Surveillance capitalism 2: QR codes in China, privacy, the manipulation of desire, and a neo-Benedictine Rule of Life


If surveillance capitalism permeates all of modern society, how on earth can we step back to think critically about what it may be doing to us? In this episode we think through more of the implications of living in a non-private digital village in the 21st century, but is privacy even a Christian virtue in the first place? We also ponder the implications of the more deceptive and destructive aspects of addictive digital technologies and think through some initial efforts believers have made to carve out space for family time and spirituality in our disembodied always-on world.
Some extra reading:
Surveillance capitalism: the hidden costs of the digital revolution, Jonathan Ebsworth, Samuel Johns, Michael Dodson, Cambridge Papers June 2021
The Question of Surveillance Capitalism, Nathan Mladin and Stephen Williams, in The Robot will see you Now: Artificial Intelligence and the Christian Faith, ed John Wyatt and Stephen Williams, SPCK, 2021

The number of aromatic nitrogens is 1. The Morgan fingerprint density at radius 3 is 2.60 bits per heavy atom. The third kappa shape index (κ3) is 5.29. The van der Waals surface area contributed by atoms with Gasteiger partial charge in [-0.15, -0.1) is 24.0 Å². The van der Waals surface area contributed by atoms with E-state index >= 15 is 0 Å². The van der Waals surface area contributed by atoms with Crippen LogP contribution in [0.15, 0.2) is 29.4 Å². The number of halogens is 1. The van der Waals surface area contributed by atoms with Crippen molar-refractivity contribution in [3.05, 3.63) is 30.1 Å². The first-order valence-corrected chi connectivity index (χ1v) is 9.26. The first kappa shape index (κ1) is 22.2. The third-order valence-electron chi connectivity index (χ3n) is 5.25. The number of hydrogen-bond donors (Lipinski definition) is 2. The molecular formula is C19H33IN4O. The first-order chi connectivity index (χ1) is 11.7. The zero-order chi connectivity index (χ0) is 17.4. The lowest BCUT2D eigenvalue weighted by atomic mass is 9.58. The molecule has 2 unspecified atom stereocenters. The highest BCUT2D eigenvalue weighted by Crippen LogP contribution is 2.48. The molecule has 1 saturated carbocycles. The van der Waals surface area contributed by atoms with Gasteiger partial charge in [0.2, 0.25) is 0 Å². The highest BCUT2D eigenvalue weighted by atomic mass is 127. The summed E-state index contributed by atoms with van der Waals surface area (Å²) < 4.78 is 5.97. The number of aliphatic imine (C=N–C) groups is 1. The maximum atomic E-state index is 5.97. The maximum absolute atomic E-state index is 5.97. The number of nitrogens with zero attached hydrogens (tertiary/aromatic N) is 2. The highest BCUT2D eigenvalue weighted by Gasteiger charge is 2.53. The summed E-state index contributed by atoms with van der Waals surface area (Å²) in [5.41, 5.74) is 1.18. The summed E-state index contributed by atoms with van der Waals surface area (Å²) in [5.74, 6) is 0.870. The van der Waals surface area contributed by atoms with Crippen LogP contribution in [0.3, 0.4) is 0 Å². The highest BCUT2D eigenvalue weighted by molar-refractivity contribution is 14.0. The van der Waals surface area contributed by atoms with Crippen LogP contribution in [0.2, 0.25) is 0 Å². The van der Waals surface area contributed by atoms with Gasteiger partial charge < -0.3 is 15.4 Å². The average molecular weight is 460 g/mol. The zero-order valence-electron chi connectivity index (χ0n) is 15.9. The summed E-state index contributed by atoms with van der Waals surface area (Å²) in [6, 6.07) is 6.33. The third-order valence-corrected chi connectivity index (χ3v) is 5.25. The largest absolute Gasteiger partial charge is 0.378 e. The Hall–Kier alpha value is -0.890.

The Age of Surveillance Capitalism, Shoshana Zuboff, Profile Books, 2019
Atlas of AI: Power politics and the planetary costs of artificial intelligence, Kate Crawford, Yale University Press, 2021
Irresistible: The rise of addictive technology and the business of keeping us hooked, Adam Alter, Penguin, 2017
Hooked: how to build habit forming products, Nir Eyal, Penguin, 2019
Weapons of Math Destruction, Cathy O’Neil, Penguin, 2017
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Released on 22 Feb 2023

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